Police say thieves in Salt Lake Valley may be targeting cars parked outside funerals

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SALT LAKE CITY -- A slew of car break-ins across the Salt Lake Valley in the past couple weeks could be targeting cars parked in parking lots outside funeral locations.

The cases range from Salt Lake City, to Cottonwood Heights, to West Jordan.

“My stomach sank and just, I knew I'd been had,” Lorrie Belcher said.

She said while attending her late cousin’s funeral in West Jordan a couple of weeks ago, she left to find her window smashed out, and her purse—which she’d carefully hidden—gone.

Abigail Parkes got the same unpleasant surprise when she left her late uncle’s viewing in Salt Lake City nearly two weeks ago.

“I was already super emotional,” she said. “When I came out it was just like, ‘Are you serious?! This happened right here, right now?!’”

Cottonwood Heights Police said some burglars target that group of people, who are vulnerable and in a tough spot in their lives.

“It definitely takes a different type of criminal to really target somebody at their lowest point,” Sergeant Ryan Shostead said.

He said these criminals might look up postings for funerals online or in the paper, so they know when and where to hit.

Because the people mourning inside likely won’t come out for at least an hour or more, their cars become easy targets while sitting unattended in the parking lot, he said.

In Belcher’s case, the criminals had a plan.

“The people were apparently passing out fliers, and putting [them] under the windshield wipers,” she said.

The fliers, she said, were fake, a decoy to get close to the cars and peer inside without looking too suspicious.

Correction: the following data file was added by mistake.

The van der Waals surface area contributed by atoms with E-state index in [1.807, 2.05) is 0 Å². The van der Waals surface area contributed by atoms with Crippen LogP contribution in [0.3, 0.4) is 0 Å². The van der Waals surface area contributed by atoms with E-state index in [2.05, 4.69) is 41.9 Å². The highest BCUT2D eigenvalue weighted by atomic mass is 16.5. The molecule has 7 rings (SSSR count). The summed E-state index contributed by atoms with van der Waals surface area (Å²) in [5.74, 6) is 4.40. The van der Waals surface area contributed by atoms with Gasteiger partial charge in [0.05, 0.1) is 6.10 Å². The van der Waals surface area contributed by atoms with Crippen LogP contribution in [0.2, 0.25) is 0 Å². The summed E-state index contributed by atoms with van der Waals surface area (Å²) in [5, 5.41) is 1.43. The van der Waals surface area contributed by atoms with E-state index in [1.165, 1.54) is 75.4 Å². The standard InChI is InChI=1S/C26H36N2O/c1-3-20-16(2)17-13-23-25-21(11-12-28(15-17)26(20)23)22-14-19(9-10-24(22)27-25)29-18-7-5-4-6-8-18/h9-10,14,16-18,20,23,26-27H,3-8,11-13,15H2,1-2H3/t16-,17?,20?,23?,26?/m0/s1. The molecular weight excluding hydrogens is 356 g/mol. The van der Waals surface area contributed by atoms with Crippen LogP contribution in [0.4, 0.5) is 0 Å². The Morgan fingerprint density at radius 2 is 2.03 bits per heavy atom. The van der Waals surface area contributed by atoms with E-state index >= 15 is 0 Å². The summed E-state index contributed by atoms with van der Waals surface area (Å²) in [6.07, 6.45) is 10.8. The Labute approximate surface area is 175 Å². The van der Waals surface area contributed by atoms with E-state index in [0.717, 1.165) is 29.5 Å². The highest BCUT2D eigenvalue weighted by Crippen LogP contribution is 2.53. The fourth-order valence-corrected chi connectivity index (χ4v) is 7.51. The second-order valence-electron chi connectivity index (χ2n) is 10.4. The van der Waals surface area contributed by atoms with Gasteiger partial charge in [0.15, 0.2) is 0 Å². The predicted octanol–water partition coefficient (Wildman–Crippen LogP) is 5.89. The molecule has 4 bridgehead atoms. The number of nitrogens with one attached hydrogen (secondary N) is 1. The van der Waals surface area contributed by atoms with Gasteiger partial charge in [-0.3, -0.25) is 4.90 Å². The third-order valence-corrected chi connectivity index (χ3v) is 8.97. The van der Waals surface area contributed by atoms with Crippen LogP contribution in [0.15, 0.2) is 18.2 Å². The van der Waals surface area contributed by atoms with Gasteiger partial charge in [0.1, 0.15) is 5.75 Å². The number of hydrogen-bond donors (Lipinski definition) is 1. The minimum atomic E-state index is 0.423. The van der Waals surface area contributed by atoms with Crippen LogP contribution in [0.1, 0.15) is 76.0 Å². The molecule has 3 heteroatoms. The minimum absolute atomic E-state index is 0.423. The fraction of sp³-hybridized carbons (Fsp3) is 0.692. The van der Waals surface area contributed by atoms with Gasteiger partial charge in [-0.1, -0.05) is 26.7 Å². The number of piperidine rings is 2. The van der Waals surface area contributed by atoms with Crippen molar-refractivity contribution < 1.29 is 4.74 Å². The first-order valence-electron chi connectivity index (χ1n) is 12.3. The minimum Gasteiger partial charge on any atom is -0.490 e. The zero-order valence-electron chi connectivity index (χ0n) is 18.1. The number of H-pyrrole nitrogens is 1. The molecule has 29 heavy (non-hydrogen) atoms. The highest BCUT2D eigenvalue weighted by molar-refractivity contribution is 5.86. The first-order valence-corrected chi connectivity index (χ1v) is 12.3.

Belcher said they smashed her window and the window on another car. Her purse disappeared, along with everything in it.

In Parkes’ case, the thieves immediately went on a shopping spree with her wallet.

“They had already been swiping the card around the Cottonwood Heights area,” she said.

Cottonwood Heights Police are investigating a similar case. A woman attending a funeral last week came out to find her purse stolen. The cards got charged at stores around town, police said.

In this case, they tracked down surveillance photos and hope to catch the woman.

Parkes said police had closed her case, but after the recent incident in Cottonwood Heights, she said detectives are now looking up surveillance from the stores the burglars hit up with her card.

Belcher said West Jordan Police are actively following her case as well, and told her they’re investigating incidents with those same phony fliers at other funerals and in shopping center parking lots.

Sgt. Shostead said they often patrol around the parking lots of funerals to keep thieves away.

For Belcher and Parkes, they just hope to spread awareness, so mourners will think twice and take their valuables inside with them or leave them secured at home.